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$450 Million Crypto Conspiracy: Russian Agency Accused of Seizing Massive Trove of Bitcoin (BTC)

dailyhodl.com 16 November 2019 10:30, UTC
Reading time: ~2 m

A new investigation links Russia’s Federal Security Service (FSB) to the disappearance of $450 million in Bitcoin and crypto. The crypto initially vanished in 2018 from Wex, once the largest Russian-language digital asset platform.

Reporter Andrey Zakharov at BBC News says he has obtained audio recordings of Alexei Bilyuchenko, a co-founder of the now-defunct exchange Wex, alleging that he turned the crypto over to the FSB. The BBC has also verified their review of court documents pertaining to the investigation of the missing funds.

The exchange, formerly called BTC-e, was shut down for good in late 2018 after the US Department of Justice accused the company of launching an international money laundering scheme involving funds from a hack of the crypto exchange Mt. Gox. The btc-e.com domain was frozen by the FBI.

Bilyuchenko founded the new exchange Wex with his business partner Alexander Vinnik, who had an outstanding warrant for his arrest in the US, and Dmitry Vasilyev, one of BTC-e’s highest-volume clients. The latter was named Wex’s official owner.

But by the summer of 2018, Wex clients were unable to access their crypto. Their wallets were suddenly frozen.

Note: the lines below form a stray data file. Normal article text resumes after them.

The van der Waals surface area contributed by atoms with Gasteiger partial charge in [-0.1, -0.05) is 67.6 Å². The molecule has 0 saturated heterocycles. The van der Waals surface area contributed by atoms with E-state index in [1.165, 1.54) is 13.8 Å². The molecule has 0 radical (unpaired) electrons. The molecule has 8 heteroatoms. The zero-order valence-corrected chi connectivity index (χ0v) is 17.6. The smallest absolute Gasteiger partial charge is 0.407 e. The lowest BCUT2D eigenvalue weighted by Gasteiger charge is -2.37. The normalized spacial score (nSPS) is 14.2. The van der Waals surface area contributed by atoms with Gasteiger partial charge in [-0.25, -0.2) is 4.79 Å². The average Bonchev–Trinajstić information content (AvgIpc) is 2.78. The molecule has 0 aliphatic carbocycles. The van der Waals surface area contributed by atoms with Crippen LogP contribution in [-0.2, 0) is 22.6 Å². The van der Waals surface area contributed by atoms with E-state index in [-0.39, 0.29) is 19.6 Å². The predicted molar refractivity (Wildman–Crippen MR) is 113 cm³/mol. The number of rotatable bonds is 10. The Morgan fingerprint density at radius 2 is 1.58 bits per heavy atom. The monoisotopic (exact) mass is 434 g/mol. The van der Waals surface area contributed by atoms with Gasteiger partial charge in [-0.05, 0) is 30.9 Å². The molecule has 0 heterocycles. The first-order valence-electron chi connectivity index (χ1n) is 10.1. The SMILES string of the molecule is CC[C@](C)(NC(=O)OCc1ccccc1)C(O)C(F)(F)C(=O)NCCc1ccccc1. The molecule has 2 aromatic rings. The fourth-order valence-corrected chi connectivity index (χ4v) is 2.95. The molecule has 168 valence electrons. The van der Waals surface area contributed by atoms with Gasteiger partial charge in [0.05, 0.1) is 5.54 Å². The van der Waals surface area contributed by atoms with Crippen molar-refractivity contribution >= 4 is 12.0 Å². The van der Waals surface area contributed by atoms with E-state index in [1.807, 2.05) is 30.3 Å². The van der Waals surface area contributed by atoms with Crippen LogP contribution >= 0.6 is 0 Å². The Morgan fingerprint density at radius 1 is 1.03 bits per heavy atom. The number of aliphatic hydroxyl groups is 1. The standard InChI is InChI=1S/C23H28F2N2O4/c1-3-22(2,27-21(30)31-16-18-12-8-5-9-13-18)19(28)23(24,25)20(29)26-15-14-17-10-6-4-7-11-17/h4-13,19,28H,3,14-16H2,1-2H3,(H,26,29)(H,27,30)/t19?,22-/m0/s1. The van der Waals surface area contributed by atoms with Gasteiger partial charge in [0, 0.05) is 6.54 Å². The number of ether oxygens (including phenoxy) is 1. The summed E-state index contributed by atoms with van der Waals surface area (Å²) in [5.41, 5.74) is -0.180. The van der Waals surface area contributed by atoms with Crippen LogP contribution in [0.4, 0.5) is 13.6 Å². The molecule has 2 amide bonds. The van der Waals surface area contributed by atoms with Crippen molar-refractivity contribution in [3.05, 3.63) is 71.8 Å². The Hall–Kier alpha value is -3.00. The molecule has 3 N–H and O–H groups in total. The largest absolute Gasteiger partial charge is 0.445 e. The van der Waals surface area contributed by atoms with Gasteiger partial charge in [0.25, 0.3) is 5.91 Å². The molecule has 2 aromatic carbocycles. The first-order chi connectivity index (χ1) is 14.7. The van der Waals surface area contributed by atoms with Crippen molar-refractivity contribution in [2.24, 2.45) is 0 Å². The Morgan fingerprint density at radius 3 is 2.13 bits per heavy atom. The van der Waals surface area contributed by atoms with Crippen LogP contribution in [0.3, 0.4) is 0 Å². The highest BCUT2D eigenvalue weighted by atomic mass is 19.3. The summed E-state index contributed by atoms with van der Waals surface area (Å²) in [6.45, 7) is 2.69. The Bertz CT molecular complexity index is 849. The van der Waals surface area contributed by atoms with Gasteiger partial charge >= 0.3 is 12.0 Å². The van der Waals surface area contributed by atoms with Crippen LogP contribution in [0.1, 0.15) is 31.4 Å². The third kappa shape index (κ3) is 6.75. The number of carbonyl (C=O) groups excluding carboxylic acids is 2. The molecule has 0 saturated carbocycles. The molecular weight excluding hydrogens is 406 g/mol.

According to Bilyuchenko’s testimony, he was contacted in April of 2018 by a man named Anton who demanded that he surrender the flash drives containing the private keys to the company’s crypto holdings. Anton claimed the $450 million in crypto would “go to the account of the “FSB of Russia.” While it’s unclear if Anton was working for the FSB when he contacted Bilyuchenko, the  BBC suggests that Anton is probably a former FSB officer.

Bilyuchenko says he capitulated, reports the BBC.

“After spending another night at the hotel under guard and, in his words, ‘fearing for his life,’ Bilyuchenko agreed to transfer bitcoins and another cryptocurrency.

On April 27, he was brought to an office near the hotel and offered to show the balance of the exchange. Bilyuchenko took out a laptop, inserted flash cards into it and started the decryption process, which lasted about 12 hours.”

The report adds,

“Bilyuchenko, in his testimony, claims to be the victim of ‘fraudulent activities to seize the assets of the exchange.'”

Meanwhile, Wex customers are out of luck trying to figure out where their funds are and who has control.

“Desperate Wex customers in specialized chats endlessly discuss who they should keep up with.”

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